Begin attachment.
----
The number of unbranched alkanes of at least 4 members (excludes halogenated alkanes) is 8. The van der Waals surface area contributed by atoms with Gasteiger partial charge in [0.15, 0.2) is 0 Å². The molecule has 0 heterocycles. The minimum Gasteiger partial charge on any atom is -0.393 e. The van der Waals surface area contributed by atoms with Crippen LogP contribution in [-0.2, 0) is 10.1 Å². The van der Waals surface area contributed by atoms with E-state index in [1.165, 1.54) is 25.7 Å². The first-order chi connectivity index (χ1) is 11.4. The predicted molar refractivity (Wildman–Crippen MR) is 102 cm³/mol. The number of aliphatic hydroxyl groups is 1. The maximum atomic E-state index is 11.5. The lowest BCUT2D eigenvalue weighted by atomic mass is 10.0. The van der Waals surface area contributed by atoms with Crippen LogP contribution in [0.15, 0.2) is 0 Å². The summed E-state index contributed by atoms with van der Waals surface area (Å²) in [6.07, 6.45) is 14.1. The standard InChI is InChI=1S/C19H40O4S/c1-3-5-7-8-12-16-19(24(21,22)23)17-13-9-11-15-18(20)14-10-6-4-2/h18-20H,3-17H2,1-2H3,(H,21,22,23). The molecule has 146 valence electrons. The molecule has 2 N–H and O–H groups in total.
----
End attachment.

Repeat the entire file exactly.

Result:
The number of unbranched alkanes of at least 4 members (excludes halogenated alkanes) is 8. The van der Waals surface area contributed by atoms with Gasteiger partial charge in [0.15, 0.2) is 0 Å². The molecule has 0 heterocycles. The minimum Gasteiger partial charge on any atom is -0.393 e. The van der Waals surface area contributed by atoms with Crippen LogP contribution in [-0.2, 0) is 10.1 Å². The van der Waals surface area contributed by atoms with E-state index in [1.165, 1.54) is 25.7 Å². The first-order chi connectivity index (χ1) is 11.4. The predicted molar refractivity (Wildman–Crippen MR) is 102 cm³/mol. The number of aliphatic hydroxyl groups is 1. The maximum atomic E-state index is 11.5. The lowest BCUT2D eigenvalue weighted by atomic mass is 10.0. The van der Waals surface area contributed by atoms with Crippen LogP contribution in [0.15, 0.2) is 0 Å². The summed E-state index contributed by atoms with van der Waals surface area (Å²) in [6.07, 6.45) is 14.1. The standard InChI is InChI=1S/C19H40O4S/c1-3-5-7-8-12-16-19(24(21,22)23)17-13-9-11-15-18(20)14-10-6-4-2/h18-20H,3-17H2,1-2H3,(H,21,22,23). The molecule has 146 valence electrons. The molecule has 2 N–H and O–H groups in total.